BT Plunges After Cutting Outlook, Tripling Italy Writedown

  • Shares drop the most in three decades on $661 million charge
  • Company also says business deteriorates in U.K. on Brexit

BT Group Plc delivered a one-two blow to investors by disclosing deeper accounting errors at its Italian unit and cutting its outlook as the impact of Brexit works its way through government budgets. 

The stock dropped as much as 21 percent, the most since 1986. The U.K. telecommunications company said a probe found more faulty accounting and “inappropriate behavior” in Italy than the company first identified in October, forcing BT to triple the amount of a writedown to 530 million pounds ($661 million).

Gavin Patterson

Photographer: Chris Ratcliffe/Bloomberg

“We are deeply disappointed with the inappropriate behavior we found,” in the Italian business, Chief Executive Officer Gavin Patterson said on a conference call. “The extent and complexity of inappropriate behavior was far greater than previously identified.”

Patterson, in his fourth year as CEO, finds himself facing an expanding set of challenges, from the scandal unfolding in Italy to Brexit, rising competition in key businesses, a ballooning pension deficit and an escalating battle with regulator Ofcom. While consumers are holding up well, the U.K.’s decision to leave the European Union is stoking inflation and squeezing the budgets of BT’s clients, causing some of them to end contracts early, the company said.

“This is a profit warning across the board,” Saeed Baradar, a telecom sales specialist at Louis Capital Markets in London, said in a note. “This does not bode well for the Global Services division and implies pressures across the board and across all divisions,” he said, referring to BT’s international unit that provides communications services to multinational companies.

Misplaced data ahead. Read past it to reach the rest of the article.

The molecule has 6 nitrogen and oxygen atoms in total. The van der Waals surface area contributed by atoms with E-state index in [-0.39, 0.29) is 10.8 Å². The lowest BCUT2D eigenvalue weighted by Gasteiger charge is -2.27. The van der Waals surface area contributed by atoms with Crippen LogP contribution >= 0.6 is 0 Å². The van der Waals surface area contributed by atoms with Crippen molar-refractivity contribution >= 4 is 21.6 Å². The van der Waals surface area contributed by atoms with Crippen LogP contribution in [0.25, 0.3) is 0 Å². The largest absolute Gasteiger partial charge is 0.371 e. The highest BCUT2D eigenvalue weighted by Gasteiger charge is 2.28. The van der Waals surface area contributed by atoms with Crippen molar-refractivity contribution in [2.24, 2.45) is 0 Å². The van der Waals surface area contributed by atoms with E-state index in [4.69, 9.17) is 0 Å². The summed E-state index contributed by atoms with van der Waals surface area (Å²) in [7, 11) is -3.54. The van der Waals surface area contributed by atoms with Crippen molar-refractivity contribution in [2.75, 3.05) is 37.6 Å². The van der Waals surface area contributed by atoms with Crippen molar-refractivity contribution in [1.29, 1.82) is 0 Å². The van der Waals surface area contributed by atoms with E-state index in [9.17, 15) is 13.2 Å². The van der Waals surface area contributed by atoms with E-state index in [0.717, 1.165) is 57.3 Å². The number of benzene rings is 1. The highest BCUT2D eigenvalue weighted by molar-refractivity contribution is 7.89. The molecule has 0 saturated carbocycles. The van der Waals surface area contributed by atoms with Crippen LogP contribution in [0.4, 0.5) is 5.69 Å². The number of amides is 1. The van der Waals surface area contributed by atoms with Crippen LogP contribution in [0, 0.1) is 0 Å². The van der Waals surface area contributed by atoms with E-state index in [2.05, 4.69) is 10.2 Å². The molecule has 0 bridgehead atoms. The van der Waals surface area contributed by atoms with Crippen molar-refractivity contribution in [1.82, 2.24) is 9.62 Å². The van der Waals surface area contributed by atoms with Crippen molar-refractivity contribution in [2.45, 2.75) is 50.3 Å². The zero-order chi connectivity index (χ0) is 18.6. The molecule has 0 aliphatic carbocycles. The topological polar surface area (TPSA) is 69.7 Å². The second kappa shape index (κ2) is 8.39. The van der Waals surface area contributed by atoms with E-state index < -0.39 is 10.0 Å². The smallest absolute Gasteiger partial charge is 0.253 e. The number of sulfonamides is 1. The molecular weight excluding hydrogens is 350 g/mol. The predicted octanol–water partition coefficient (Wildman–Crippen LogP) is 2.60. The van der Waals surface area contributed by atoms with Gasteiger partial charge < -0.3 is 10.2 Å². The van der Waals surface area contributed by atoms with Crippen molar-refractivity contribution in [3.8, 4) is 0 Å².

The accounting issue in Italy is the biggest contributor to the lower earnings outlook this year, while the weaker U.K. and international businesses are more to blame for the reduced forecast for next, executives said on the call.

They said BT is now unwinding improper loans taken out by the Italian managers which were used to pay suppliers. The loans used BT Italia’s accounts receivable as collateral, in a process known as factoring. There were also improper transactions involving the measurement of revenues, operating expenditures and capital expenditures, as well as sale-and-leaseback deals, they said.

The former U.K. telephone monopoly has contracts running communications and IT systems for public-sector clients up and down British government, from national agencies to local area councils. The June Brexit vote caused the pound’s value to drop, leading to the inflation that is driving costs within the U.K. higher.

“The outlook for U.K. public sector and international corporate markets has deteriorated,” the company said in a statement. In those markets, BT now expects “a double-digit year-on-year percentage decline in fourth-quarter underlying earnings before interest, taxes, depreciation and amortization.”

BT now expects revenue for the fiscal year ending in March to be flat, after forecasting growth as recently as October. For the coming year, BT reduced its target for normalized free cash flow by as much as 17 percent, to a range of 3 billion pounds to 3.2 billion pounds, from a target of more than 3.6 billion pounds issued in October.